Self-driving and electric cars will help create more than 100,000 US mobility industry jobs in the coming decade, including up to 30,000 jobs for engineers with degrees in computer-related subjects. But the demand could be as much as six times the expected number of such graduates, exacerbating the industry’s already significant talent shortage, according to research from Boston Consulting Group (BCG) and Detroit Mobility Lab (DML).
Cars of the future will be very different from today’s automobiles. By 2030, more than 20% of them will have plug-in hybrid or battery-powered electric engines, and more than 10% will be self-driving, excluding partially autonomous cars. As cars and other forms of mobility become more complex, they will require engineers with more sophisticated systems-level skills, according to BCG and DML.
Like the US mobility industry, other industries are modernizing and looking to attract and retain such engineers and skilled trade workers. “Companies cannot delay defining what their workforce needs will be for the next few years so they can begin to plan accordingly. Those that delay could find it difficult to compete,” said Xavier Mosquet, the Detroit-based BCG senior partner who led the research. “Jobs will also be created where talent is developed.”
The Mobility Industry Needs Not Just New Jobs but Also New Skills
Additional key findings of the research conducted by BCG and DML include the following:
- Over the next decade, the US mobility industry will need as many as 30,000 additional engineers with advanced-level skills just to work on self-driving and electric cars, and on smart-infrastructure innovations. Other emerging forms of mobility, including autonomous trucks and drones, could push the number of new positions even higher.
- Unlike today’s engineers who typically work on specific automotive components, such as engines or electronics, the interconnected nature of future automotive systems will require engineers who are cross-functional “tinkerers,” who have a strong foundation in mathematics and physics; deep skills in artificial intelligence, machine learning, robotics, data sciences, and software; and a passion for cars.
- The demand for engineers with cross-functional skills will exacerbate an ongoing talent shortage that already has motivated auto companies such as GM and Ford to pay high premiums to acquire startups whose workforces have those abilities. Recent layoffs at the major auto companies underscore how much talent requirements are changing.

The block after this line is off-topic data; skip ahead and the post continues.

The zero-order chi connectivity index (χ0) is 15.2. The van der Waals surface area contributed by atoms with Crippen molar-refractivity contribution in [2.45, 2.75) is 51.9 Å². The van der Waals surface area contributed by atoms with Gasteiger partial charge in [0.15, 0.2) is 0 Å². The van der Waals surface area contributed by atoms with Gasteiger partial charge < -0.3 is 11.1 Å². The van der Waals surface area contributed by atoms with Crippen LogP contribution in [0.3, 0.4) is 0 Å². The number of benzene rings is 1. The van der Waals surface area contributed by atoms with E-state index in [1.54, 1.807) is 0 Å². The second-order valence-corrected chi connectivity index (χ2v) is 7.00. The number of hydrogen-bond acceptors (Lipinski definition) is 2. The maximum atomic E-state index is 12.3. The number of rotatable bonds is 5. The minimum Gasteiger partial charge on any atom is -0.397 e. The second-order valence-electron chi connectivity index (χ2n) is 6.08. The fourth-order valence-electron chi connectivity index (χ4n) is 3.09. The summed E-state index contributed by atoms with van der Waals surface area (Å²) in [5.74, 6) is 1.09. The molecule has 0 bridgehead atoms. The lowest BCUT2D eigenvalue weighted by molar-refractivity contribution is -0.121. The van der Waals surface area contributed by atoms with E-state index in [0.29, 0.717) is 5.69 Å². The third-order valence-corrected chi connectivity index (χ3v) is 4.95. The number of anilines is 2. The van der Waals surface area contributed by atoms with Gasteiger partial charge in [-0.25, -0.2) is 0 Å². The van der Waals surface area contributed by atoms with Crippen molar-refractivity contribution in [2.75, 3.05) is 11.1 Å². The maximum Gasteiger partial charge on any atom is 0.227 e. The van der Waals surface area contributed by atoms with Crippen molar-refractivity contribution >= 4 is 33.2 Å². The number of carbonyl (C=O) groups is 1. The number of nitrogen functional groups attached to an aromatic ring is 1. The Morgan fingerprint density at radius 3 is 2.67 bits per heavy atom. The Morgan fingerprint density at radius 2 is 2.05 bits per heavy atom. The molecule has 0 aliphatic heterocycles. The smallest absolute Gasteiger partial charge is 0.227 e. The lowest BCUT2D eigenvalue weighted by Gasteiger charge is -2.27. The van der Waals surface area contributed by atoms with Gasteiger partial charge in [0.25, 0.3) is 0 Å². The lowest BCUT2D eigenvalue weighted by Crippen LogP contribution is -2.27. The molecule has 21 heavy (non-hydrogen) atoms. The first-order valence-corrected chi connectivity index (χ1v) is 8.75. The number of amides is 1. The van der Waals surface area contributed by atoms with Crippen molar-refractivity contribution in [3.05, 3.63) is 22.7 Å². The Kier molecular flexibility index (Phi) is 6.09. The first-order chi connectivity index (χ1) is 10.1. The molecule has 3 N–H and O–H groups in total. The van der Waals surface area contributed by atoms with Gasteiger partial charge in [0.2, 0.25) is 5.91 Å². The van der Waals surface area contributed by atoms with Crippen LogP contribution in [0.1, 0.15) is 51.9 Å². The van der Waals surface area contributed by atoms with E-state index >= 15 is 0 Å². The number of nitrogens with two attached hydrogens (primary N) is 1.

- In addition to increasing the need for engineers, current mobility trends could create more than 65,000 jobs for skilled trade workers, including positions for AV and electric vehicle mechanics, and AV safety drivers. Moreover, industry changes could usher in several thousand additional jobs for remote-support staff for self-driving vehicles and fleet maintenance. Technology advancements will eliminate some existing jobs and require some staff to go through retraining or upskilling.
Cities Must Take Steps to Become Mobility Industry Talent Hubs
Cities that can develop and attract engineers and other talent with in-demand skills will become job magnets. Areas around, for example, Silicon Valley, Boston, and Pittsburgh already attract talent because of technology institutes located there that are doing mobility research, such as Stanford University, Massachusetts Institute of Technology, and Carnegie Mellon University, respectively. Traditional automakers that have located their own technology operations to these talent hubs include GM, which runs its Cruise Automation outpost in Silicon Valley, and auto parts manufacturer Aptiv, which opened a tech lab in Boston.
Automotive hubs such as Detroit and its surrounding areas have the potential to remain at the center of the expanding mobility industry. But they must develop more of the talent that the mobility industry needs in order to retain their standing. The Detroit area has already taken such steps, including supporting AV test facilities from American Center for Mobility and the University of Michigan’s Mcity. Ford recently announced it would turn a former railroad station in downtown Detroit into a 1.2 million square-foot smart-vehicle innovation hub. To go along with such activities, the city must also provide higher-education programs that produce graduates with the integrated engineering skills that the industry needs.
A more detailed report will be published later this year.